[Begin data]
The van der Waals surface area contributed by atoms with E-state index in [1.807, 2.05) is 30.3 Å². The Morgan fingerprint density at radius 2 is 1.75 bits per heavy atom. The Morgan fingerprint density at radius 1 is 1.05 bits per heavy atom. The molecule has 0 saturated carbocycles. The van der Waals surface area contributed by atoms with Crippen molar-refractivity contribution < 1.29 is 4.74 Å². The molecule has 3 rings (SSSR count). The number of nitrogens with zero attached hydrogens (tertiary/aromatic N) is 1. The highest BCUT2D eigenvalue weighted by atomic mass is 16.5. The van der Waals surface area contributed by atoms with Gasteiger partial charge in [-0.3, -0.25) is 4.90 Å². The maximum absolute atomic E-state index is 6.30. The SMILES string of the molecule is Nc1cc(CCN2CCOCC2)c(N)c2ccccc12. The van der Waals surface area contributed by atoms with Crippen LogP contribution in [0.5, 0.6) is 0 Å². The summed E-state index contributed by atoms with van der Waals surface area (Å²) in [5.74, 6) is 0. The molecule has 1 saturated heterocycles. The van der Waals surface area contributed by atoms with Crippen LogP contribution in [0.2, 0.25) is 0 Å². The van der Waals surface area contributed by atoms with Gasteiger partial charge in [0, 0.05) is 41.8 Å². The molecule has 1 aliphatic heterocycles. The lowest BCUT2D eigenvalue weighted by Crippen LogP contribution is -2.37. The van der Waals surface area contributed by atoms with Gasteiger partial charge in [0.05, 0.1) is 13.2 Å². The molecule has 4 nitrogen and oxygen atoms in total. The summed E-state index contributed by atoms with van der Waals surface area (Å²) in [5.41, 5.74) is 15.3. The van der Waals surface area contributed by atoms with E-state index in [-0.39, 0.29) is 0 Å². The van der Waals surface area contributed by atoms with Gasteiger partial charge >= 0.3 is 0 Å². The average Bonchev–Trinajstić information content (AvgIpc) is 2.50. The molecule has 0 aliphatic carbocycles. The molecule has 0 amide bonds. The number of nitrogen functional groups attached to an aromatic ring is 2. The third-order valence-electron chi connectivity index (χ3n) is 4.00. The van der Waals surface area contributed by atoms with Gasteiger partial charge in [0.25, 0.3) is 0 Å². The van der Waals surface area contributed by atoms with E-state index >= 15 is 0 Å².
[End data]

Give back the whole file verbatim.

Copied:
The van der Waals surface area contributed by atoms with E-state index in [1.807, 2.05) is 30.3 Å². The Morgan fingerprint density at radius 2 is 1.75 bits per heavy atom. The Morgan fingerprint density at radius 1 is 1.05 bits per heavy atom. The molecule has 0 saturated carbocycles. The van der Waals surface area contributed by atoms with Crippen molar-refractivity contribution < 1.29 is 4.74 Å². The molecule has 3 rings (SSSR count). The number of nitrogens with zero attached hydrogens (tertiary/aromatic N) is 1. The highest BCUT2D eigenvalue weighted by atomic mass is 16.5. The van der Waals surface area contributed by atoms with Gasteiger partial charge in [-0.3, -0.25) is 4.90 Å². The maximum absolute atomic E-state index is 6.30. The SMILES string of the molecule is Nc1cc(CCN2CCOCC2)c(N)c2ccccc12. The van der Waals surface area contributed by atoms with Crippen LogP contribution in [0.5, 0.6) is 0 Å². The summed E-state index contributed by atoms with van der Waals surface area (Å²) in [5.74, 6) is 0. The molecule has 1 saturated heterocycles. The van der Waals surface area contributed by atoms with Crippen LogP contribution in [0.2, 0.25) is 0 Å². The van der Waals surface area contributed by atoms with Gasteiger partial charge in [0, 0.05) is 41.8 Å². The molecule has 1 aliphatic heterocycles. The lowest BCUT2D eigenvalue weighted by Crippen LogP contribution is -2.37. The van der Waals surface area contributed by atoms with Gasteiger partial charge in [0.05, 0.1) is 13.2 Å². The molecule has 4 nitrogen and oxygen atoms in total. The summed E-state index contributed by atoms with van der Waals surface area (Å²) in [5.41, 5.74) is 15.3. The van der Waals surface area contributed by atoms with E-state index in [-0.39, 0.29) is 0 Å². The van der Waals surface area contributed by atoms with Gasteiger partial charge >= 0.3 is 0 Å². The average Bonchev–Trinajstić information content (AvgIpc) is 2.50. The molecule has 0 aliphatic carbocycles. The molecule has 0 amide bonds. The number of nitrogen functional groups attached to an aromatic ring is 2. The third-order valence-electron chi connectivity index (χ3n) is 4.00. The van der Waals surface area contributed by atoms with Gasteiger partial charge in [0.25, 0.3) is 0 Å². The van der Waals surface area contributed by atoms with E-state index >= 15 is 0 Å².